Fair use and documentaries

By Mark McKenna

Thanks to Eric for inviting me to post here. It’s my first real blogging experience, so I’m hoping it goes smoothly.

Most of the press related to copyright law these days has to do with filesharing. There is good reason for that – filesharing is a big economic concern for major studios, and there have have been a number of high profile cases on the subject (which seem to have had little effect on user norms).

But there are many ways in which copyright impacts consumption of much less glamorous (but likely more important) material. The status of the well-known documentary Eyes on the Prize is a great example.

As most of you probably know, Eyes on the Prize is one of the most famous accounts of the civil rights movement. It first aired on PBS in 1987, and according to Clayborne Carson, a Stanford University history professor and editor of Martin Luther King Jr.’s papers, remarked that “it is the principal film account of the most important American social justice movement of the 20th century.” For more information about the film, go here.

Unfortunately, despite the film’s importance, it has been unavailable on video or television for the last 10 years. Why? Expired copyright licenses. Apparently the film’s creators secured licenses to use a variety of material, such as news footage, photographs, songs and lyrics, including Happy Birthday, which is included in some of the footage. Yes, Happy Birthday is under copyright. Congratulations, you all may be copyright infringers.

Well, at least some of the licenses expired in 1995, and the film’s producers could not afford to pay the renewals. Thus, people who want to view the documentary (which in and of itself likely counts as fair use) have to search for old copies, largely in libraries and/or archives.

Lots of other people are really outraged at this story because it represents all that is terrible about copyright law – the way it locks up important pieces of our cultural heritage in the name of incentives to create new works. What it made me wonder is why the film’s producers had to license the works they used in their documentary in the first place. The answer? The modern fair use test.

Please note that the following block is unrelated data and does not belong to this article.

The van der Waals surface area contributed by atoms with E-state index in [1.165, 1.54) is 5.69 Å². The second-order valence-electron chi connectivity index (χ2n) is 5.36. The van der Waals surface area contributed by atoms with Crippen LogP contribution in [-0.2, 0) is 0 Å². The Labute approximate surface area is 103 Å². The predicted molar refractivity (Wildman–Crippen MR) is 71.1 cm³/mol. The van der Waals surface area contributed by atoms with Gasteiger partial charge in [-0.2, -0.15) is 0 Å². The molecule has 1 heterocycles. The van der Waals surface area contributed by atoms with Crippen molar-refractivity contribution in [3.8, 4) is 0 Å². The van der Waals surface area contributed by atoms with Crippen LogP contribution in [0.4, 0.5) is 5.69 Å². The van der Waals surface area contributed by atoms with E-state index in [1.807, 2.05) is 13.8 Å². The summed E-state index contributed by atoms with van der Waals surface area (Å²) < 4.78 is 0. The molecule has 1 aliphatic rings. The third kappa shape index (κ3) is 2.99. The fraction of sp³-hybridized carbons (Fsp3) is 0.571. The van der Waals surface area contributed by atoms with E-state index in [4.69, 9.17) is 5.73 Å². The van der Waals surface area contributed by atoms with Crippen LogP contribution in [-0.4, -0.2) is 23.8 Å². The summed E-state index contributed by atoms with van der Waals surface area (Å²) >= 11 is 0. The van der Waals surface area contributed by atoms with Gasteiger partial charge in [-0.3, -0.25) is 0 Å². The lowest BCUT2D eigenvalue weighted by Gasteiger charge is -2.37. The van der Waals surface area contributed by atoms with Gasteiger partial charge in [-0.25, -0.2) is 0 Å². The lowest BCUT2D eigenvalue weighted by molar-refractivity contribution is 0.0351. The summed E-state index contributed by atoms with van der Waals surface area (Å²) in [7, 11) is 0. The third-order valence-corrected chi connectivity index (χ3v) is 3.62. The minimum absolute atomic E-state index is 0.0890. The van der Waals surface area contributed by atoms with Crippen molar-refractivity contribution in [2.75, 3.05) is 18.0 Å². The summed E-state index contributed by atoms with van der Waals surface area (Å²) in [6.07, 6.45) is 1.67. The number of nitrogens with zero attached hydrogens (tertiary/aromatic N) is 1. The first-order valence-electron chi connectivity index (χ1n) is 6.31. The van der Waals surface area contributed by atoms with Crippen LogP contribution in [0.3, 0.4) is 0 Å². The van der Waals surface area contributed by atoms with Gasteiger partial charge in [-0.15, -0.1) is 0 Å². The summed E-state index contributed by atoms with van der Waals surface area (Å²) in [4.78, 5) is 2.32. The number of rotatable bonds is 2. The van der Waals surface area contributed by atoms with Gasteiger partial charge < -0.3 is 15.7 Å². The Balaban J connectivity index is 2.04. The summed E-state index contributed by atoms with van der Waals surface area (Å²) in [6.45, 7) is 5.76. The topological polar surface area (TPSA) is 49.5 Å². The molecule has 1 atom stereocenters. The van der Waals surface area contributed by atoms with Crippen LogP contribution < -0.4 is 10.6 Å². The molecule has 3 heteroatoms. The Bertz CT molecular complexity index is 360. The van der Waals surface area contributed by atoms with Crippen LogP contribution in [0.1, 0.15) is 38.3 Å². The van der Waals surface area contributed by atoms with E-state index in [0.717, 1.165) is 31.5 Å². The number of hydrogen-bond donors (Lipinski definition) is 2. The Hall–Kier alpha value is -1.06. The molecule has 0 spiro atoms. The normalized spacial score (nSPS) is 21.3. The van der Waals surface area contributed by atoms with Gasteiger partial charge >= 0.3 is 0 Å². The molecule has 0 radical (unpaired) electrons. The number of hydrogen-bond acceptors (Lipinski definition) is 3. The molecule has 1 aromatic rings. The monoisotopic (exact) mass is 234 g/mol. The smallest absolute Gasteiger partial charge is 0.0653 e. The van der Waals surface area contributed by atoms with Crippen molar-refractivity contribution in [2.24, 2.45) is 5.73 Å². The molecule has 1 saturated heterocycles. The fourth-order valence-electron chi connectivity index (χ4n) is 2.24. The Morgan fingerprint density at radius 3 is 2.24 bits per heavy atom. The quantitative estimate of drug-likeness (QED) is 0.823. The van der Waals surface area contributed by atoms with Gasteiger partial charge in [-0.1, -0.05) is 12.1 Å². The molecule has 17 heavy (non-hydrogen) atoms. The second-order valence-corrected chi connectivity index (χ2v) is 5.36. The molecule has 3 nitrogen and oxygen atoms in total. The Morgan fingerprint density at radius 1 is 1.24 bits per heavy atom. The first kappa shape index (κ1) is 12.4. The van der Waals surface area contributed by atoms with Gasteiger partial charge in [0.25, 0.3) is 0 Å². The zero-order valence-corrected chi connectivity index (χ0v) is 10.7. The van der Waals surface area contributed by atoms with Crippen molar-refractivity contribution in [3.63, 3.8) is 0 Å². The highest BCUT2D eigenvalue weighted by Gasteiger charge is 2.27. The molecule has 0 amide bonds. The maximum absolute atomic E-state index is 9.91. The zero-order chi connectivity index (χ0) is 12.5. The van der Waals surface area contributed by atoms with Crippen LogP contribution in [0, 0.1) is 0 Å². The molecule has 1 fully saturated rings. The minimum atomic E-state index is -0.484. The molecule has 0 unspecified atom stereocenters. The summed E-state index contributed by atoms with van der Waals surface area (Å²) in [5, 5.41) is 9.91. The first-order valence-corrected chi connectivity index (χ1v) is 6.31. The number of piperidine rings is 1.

As the law currently stands, the fair use test turns almost entirely on the question effect of the use upon the potential market for or value of the copyrighted work [technically there are 4 factors, but the other factors tend not to do much work, as Barton Beebe seeks to confirm empirically). The problem with that test is that it imports futurity into the equation – the issue is not simply whether the use has an effect on the current for the copyrighted work, but whether it might have some effect on a hypothetical future market for the work. It’s also somewhat circular – use of these materials in a documentary is likely to have an effect on the market for licensing works for use in a documentary if and only if the general rule requires documentary film makers to license the works. If there were a different rule, perhaps one that categorically exempted certain kinds of uses like this one, then there would be no market for licensing to documentary film makers and thus no effect on a potential market.

But of course we can say that about any sub-market, with the possible exception of parodies. So the end result is that, without creating categorical exemptions, the fair use test has the potential to swallow up just about all non-parody uses. That is particularly true in the digital age, when the costs of setting up niche markets continues to fall.

This concerns me quite a bit. If I were advising a documentary film maker, I think I would have to conclude that very little of what she did could be deemed fair use. Thus, she would have to pay to use any materials she included, even though the chances of her making any money on the documentary are very small (Farenheit 911 and March of the Penguins notwithstanding). This would seem to be a disincentive to create documentaries, despite their social value, and even though the creators of other works almost certainly didn’t create on the hope they would be able to license to documentary film makers.